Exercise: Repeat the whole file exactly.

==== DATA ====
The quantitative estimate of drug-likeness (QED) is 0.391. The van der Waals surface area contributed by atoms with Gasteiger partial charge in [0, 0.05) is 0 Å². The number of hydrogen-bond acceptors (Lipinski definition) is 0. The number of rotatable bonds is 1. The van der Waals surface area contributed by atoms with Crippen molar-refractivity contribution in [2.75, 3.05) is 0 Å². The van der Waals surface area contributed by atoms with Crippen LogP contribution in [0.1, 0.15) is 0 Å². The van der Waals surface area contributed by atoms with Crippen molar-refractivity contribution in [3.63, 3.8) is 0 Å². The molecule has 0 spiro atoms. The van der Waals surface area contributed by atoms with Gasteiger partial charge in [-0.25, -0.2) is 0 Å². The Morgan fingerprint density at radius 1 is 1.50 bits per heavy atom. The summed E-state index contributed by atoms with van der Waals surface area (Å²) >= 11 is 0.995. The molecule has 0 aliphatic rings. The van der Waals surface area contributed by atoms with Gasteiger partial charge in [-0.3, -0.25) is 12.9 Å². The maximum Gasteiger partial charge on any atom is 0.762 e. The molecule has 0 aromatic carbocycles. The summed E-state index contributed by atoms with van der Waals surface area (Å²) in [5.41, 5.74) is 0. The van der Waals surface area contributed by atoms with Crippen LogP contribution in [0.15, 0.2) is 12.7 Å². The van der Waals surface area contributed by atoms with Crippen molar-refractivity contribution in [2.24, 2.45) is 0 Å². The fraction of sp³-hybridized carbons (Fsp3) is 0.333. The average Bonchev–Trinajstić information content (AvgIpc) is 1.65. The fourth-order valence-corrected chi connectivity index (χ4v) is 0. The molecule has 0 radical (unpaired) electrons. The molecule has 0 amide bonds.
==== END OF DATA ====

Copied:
The quantitative estimate of drug-likeness (QED) is 0.391. The van der Waals surface area contributed by atoms with Gasteiger partial charge in [0, 0.05) is 0 Å². The number of hydrogen-bond acceptors (Lipinski definition) is 0. The number of rotatable bonds is 1. The van der Waals surface area contributed by atoms with Crippen molar-refractivity contribution in [2.75, 3.05) is 0 Å². The van der Waals surface area contributed by atoms with Crippen LogP contribution in [0.1, 0.15) is 0 Å². The van der Waals surface area contributed by atoms with Crippen molar-refractivity contribution in [3.63, 3.8) is 0 Å². The molecule has 0 spiro atoms. The van der Waals surface area contributed by atoms with Gasteiger partial charge in [-0.25, -0.2) is 0 Å². The Morgan fingerprint density at radius 1 is 1.50 bits per heavy atom. The summed E-state index contributed by atoms with van der Waals surface area (Å²) >= 11 is 0.995. The molecule has 0 aliphatic rings. The van der Waals surface area contributed by atoms with Gasteiger partial charge in [-0.3, -0.25) is 12.9 Å². The maximum Gasteiger partial charge on any atom is 0.762 e. The molecule has 0 aromatic carbocycles. The summed E-state index contributed by atoms with van der Waals surface area (Å²) in [5.41, 5.74) is 0. The van der Waals surface area contributed by atoms with Crippen LogP contribution in [0.15, 0.2) is 12.7 Å². The van der Waals surface area contributed by atoms with Crippen molar-refractivity contribution in [2.24, 2.45) is 0 Å². The fraction of sp³-hybridized carbons (Fsp3) is 0.333. The average Bonchev–Trinajstić information content (AvgIpc) is 1.65. The fourth-order valence-corrected chi connectivity index (χ4v) is 0. The molecule has 0 radical (unpaired) electrons. The molecule has 0 amide bonds.